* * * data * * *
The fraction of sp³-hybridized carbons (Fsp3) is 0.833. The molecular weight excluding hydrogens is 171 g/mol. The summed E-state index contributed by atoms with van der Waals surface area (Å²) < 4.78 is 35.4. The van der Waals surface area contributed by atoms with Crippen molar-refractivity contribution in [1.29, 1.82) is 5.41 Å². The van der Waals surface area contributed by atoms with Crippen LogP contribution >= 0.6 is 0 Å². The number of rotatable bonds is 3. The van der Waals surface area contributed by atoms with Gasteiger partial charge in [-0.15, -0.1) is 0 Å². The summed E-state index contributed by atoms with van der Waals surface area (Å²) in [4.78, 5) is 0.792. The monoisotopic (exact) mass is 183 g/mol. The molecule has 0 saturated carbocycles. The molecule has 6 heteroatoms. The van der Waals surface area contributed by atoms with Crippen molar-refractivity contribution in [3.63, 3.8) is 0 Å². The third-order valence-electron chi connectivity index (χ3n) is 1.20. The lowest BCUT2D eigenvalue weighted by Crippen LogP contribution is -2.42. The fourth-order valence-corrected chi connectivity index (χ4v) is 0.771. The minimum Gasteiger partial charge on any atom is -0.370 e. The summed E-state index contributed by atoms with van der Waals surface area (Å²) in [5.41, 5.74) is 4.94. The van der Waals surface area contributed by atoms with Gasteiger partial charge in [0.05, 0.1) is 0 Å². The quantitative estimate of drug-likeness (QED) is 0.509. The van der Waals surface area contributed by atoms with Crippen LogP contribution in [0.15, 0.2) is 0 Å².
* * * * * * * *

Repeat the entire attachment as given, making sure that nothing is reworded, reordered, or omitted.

The fraction of sp³-hybridized carbons (Fsp3) is 0.833. The molecular weight excluding hydrogens is 171 g/mol. The summed E-state index contributed by atoms with van der Waals surface area (Å²) < 4.78 is 35.4. The van der Waals surface area contributed by atoms with Crippen molar-refractivity contribution in [1.29, 1.82) is 5.41 Å². The van der Waals surface area contributed by atoms with Crippen LogP contribution >= 0.6 is 0 Å². The number of rotatable bonds is 3. The van der Waals surface area contributed by atoms with Gasteiger partial charge in [-0.15, -0.1) is 0 Å². The summed E-state index contributed by atoms with van der Waals surface area (Å²) in [4.78, 5) is 0.792. The monoisotopic (exact) mass is 183 g/mol. The molecule has 0 saturated carbocycles. The molecule has 6 heteroatoms. The van der Waals surface area contributed by atoms with Crippen molar-refractivity contribution in [3.63, 3.8) is 0 Å². The third-order valence-electron chi connectivity index (χ3n) is 1.20. The lowest BCUT2D eigenvalue weighted by Crippen LogP contribution is -2.42. The fourth-order valence-corrected chi connectivity index (χ4v) is 0.771. The minimum Gasteiger partial charge on any atom is -0.370 e. The summed E-state index contributed by atoms with van der Waals surface area (Å²) in [5.41, 5.74) is 4.94. The van der Waals surface area contributed by atoms with Gasteiger partial charge in [0.05, 0.1) is 0 Å². The quantitative estimate of drug-likeness (QED) is 0.509. The van der Waals surface area contributed by atoms with Crippen LogP contribution in [0.15, 0.2) is 0 Å².